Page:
Dr. Westin on Potential for Chemo-Free Treatment in Large Cell Lymphoma

Partner | Cancer Centers | <b>MD Anderson</b>

Jason Westin, MD, MS, FACP, discusses the potential for a chemotherapy-free future in large cell lymphoma.

Jason Westin, MD, MS, FACP, director, Lymphoma Clinical Research, section chief, Aggressive Lymphoma, and associate professor, Department of Lymphoma/Myeloma, Division of Cancer Medicine at The University of Texas MD Anderson Cancer Center, discusses the potential for a chemotherapy-free future in large cell lymphoma.

For patients with diffuse large B-cell lymphoma, one option in the frontline setting is to modify the chemotherapy, says Westin. Dose-adjusted rituximab (Rituxan), etoposide phosphate, prednisone, vincristine sulfate, cyclophosphamide, and doxorubicin hydrochloride (R-EPOCH) is a modified version of rituximab (Rituxan), cyclophosphamide, doxorubicin, vincristine, and prednisone (R-CHOP), explains Westin. The combination of hyperfractionated cyclophosphamide, vincristine, doxorubicin, and dexamethasone (hyper-CVAD) or cyclophosphamide, vincristine, doxorubicin, high-dose methotrexate (CODOX-M) are also modified versions of R-CHOP, which are all largely based on 1970s chemotherapy.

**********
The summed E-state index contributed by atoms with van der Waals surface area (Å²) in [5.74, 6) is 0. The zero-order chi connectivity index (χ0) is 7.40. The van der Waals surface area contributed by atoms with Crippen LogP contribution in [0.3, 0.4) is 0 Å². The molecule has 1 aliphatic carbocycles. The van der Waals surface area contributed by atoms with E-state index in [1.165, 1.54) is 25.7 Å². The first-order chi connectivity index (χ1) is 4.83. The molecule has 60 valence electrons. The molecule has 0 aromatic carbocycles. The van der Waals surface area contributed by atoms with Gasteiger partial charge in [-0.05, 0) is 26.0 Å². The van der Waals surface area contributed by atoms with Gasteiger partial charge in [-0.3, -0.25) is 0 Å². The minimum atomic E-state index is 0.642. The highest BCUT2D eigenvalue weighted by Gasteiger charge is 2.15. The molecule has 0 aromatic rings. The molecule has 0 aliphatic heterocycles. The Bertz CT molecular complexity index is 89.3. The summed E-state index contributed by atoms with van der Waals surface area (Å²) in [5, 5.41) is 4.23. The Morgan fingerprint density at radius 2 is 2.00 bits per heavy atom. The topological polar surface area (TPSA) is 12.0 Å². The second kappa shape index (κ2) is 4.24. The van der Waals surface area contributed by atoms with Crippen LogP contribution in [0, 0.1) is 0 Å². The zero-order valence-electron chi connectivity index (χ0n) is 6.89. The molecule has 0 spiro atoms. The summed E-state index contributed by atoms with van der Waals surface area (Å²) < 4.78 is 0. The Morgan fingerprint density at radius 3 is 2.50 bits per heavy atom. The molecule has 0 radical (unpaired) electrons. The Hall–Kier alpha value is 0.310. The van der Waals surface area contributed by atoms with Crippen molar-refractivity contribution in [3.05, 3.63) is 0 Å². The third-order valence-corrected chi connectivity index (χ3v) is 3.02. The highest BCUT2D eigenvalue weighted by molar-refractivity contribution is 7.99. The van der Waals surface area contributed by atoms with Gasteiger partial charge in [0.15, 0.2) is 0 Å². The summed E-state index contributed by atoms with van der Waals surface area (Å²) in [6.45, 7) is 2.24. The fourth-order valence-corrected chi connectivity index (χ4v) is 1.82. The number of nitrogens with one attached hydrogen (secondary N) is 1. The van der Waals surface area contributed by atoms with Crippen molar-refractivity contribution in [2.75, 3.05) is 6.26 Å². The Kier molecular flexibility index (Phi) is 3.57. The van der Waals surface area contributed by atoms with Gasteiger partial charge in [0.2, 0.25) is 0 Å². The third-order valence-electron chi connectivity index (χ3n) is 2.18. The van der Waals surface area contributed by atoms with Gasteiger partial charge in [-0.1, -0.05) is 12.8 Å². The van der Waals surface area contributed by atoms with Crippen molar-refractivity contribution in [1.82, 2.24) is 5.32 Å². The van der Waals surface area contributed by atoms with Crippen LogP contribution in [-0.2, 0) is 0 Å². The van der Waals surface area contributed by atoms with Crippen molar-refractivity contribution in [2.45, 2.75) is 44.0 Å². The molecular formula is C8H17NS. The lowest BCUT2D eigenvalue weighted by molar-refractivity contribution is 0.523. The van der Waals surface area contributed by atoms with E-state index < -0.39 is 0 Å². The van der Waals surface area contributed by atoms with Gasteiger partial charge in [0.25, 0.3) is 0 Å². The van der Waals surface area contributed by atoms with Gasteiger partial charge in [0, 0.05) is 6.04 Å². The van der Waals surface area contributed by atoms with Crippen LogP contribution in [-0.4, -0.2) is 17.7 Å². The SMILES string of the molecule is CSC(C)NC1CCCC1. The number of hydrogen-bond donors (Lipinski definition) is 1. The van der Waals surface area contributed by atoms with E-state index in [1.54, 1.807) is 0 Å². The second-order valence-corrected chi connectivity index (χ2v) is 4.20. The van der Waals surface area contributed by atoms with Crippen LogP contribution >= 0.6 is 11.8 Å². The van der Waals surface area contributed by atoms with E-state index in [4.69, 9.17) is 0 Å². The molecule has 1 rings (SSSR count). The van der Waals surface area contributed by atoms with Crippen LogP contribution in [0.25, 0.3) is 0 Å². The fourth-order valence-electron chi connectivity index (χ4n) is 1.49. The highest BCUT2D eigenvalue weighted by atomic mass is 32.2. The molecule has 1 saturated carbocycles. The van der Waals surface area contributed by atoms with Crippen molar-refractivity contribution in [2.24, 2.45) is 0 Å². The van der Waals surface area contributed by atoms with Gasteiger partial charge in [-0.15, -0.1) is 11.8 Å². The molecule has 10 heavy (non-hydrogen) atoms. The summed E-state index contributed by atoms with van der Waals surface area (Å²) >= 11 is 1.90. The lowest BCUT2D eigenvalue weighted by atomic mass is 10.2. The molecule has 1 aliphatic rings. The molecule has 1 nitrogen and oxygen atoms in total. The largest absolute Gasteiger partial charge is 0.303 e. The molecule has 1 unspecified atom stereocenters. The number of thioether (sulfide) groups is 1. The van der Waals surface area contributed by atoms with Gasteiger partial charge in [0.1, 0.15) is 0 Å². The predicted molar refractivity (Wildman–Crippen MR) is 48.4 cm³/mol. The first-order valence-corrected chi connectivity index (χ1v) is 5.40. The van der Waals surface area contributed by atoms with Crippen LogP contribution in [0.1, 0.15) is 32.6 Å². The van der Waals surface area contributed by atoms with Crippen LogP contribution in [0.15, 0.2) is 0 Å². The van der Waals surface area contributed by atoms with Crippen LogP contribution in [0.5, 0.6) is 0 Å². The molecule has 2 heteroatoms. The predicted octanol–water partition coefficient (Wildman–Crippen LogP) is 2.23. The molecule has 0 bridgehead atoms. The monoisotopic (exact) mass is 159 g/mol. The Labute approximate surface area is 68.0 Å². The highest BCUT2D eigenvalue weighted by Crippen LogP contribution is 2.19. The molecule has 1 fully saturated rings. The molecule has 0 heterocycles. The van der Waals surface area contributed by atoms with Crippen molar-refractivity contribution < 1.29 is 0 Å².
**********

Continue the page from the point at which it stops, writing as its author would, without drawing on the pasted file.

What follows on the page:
Multiple attempts to add targeted agents to R-CHOP have been made, says Westin; however, this approach has failed because the chemotherapy drugs do not synergize well with new targeted agents. At The University of Texas MD Anderson Cancer Center, multiple clinical trials are evaluating the combination of targeted agents for newly diagnosed patients with large cell lymphoma, and response rates above 80% are being observed without any chemotherapy. The data are still immature and require more follow-up, but there is potential for a chemotherapy-free future for large cell lymphoma, concludes Westin.